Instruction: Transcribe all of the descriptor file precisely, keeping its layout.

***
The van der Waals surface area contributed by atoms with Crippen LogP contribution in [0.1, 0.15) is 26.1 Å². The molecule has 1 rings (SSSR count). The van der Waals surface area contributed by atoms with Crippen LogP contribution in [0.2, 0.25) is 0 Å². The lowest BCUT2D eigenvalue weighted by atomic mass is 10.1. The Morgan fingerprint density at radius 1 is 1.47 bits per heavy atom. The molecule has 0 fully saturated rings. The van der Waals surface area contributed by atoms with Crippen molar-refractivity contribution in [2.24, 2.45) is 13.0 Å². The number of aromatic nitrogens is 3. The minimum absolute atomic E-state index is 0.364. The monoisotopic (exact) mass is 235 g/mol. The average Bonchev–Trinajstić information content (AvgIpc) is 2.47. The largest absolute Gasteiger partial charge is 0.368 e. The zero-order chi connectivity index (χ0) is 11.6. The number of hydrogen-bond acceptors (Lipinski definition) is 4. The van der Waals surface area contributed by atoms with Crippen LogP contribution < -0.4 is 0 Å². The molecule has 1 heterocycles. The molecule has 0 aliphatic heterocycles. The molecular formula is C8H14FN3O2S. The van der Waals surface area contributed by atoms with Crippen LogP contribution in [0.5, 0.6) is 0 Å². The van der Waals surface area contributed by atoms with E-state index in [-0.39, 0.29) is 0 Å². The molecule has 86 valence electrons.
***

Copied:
The van der Waals surface area contributed by atoms with Crippen LogP contribution in [0.1, 0.15) is 26.1 Å². The molecule has 1 rings (SSSR count). The van der Waals surface area contributed by atoms with Crippen LogP contribution in [0.2, 0.25) is 0 Å². The lowest BCUT2D eigenvalue weighted by atomic mass is 10.1. The Morgan fingerprint density at radius 1 is 1.47 bits per heavy atom. The molecule has 0 fully saturated rings. The van der Waals surface area contributed by atoms with Crippen molar-refractivity contribution in [2.24, 2.45) is 13.0 Å². The number of aromatic nitrogens is 3. The minimum absolute atomic E-state index is 0.364. The monoisotopic (exact) mass is 235 g/mol. The average Bonchev–Trinajstić information content (AvgIpc) is 2.47. The largest absolute Gasteiger partial charge is 0.368 e. The zero-order chi connectivity index (χ0) is 11.6. The number of hydrogen-bond acceptors (Lipinski definition) is 4. The van der Waals surface area contributed by atoms with Crippen LogP contribution < -0.4 is 0 Å². The molecule has 1 heterocycles. The molecule has 0 aliphatic heterocycles. The molecular formula is C8H14FN3O2S. The van der Waals surface area contributed by atoms with Crippen LogP contribution in [0.5, 0.6) is 0 Å². The van der Waals surface area contributed by atoms with E-state index in [-0.39, 0.29) is 0 Å². The molecule has 86 valence electrons.